Could this be "backlash time" for Wes Anderson? The director's return to live-action filmmaking after the stop-motion animation interlude Fantastic Mr. Fox has critics and observers split along the meaning of "more the same"; the director's unmistakably stylized universe remains as uncompromising as ever, and 2007's The Darjeeling Limited already suggested the law of diminishing returns might be setting in on his clearly defined territory. Moonrise Kingdom does bring in new elements to that universe: a location shoot for starters, and a bunch of new additions to his repertory company of actors (the most successful of which an unexpectedly moving Bruce Willis, effectively undermining his usual action-man typecasting).

     The key to the new film, though, lies in its unapologetic contrast between youth and age, disappointment and hope, experience and anticipation. As most of Mr. Anderson's films, there are a lot of adults bemoaning the wrong turns in their lives and wishing they could make up for it, but there is also a sunnier, more lyrical disposition, a desire to not make the same mistakes as everyone else, in the central plot: two teenagers (Jared Gilman and Kara Hayward) make a go of escaping their dysfunctional families (whether actual or adopted) and build their own magic refuge (the title's "Moonrise Kingdom") in a secluded cove in a fictional Maine island.

     Simultaneously self-deprecating Boy's Own adventure and melancholy meditation on the paths taken or not taken, Moonrise Kingdom still has a sense of a director chafing against a system of his own devising, of an archly theatrical style being again deployed to maximum effect, but there is really no point in complaining about Mr. Anderson being who he is and doing what he does, as that is part of what makes him so interesting. And the film is a charmingly realised tale of people facing choices and ready to take risks doing so, giving Moonrise Kingdom a more hopeful, uplifting mood - as if Mr. Anderson had left some fresh air inside his stuffy doll's house.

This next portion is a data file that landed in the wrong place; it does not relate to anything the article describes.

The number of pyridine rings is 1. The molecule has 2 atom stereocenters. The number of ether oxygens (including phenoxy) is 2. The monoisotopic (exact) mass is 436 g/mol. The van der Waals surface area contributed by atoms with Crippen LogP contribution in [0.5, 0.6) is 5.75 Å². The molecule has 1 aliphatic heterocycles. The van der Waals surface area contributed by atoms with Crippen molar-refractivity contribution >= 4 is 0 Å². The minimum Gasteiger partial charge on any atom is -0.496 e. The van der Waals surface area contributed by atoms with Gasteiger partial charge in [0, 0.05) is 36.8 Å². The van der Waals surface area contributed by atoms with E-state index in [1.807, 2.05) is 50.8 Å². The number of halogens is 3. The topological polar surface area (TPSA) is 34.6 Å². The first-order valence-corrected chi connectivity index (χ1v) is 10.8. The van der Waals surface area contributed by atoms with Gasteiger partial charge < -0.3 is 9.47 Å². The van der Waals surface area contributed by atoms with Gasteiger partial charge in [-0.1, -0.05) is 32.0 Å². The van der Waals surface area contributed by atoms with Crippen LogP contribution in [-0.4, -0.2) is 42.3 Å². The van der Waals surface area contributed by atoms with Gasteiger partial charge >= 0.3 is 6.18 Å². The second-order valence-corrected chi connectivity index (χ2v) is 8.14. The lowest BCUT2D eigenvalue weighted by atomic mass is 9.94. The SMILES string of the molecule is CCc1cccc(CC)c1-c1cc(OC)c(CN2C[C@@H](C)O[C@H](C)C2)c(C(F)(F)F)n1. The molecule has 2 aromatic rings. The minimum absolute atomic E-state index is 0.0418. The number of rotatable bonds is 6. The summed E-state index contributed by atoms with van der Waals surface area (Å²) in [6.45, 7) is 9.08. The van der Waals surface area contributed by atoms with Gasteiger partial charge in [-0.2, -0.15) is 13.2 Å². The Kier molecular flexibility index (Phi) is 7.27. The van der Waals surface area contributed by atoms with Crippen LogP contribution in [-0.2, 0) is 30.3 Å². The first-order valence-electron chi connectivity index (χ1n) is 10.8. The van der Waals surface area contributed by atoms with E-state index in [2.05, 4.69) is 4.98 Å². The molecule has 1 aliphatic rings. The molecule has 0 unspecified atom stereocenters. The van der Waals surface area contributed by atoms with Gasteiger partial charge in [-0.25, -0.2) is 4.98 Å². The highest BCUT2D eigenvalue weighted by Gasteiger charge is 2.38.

Bruce Willis, Edward Norton, Bill Murray, Frances McDormand, Tilda Swinton; Jared Gilman, Kara Hayward; Jason Schwartzman; Bob Balaban.

Director, Wes Anderson; screenplay, Mr. Anderson, Roman Coppola; cinematography, Robert Yeoman (colour by Technicolor); music, Alexandre Desplat, Mark Mothersbaugh; designer, Adam Stockhausen; costumes, Kasia Walicka Maimone; editor, Andrew Weisblum; producers, Mr. Anderson, Scott Rudin, Steven Rales, Jeremy Dawson (Focus Features, Indian Paintbrush, American Empirical Pictures), USA, 2012, 93 minutes. 

Screened: distributor advance press screening, Zon screening room, Lisbon, May 26th 2012. 


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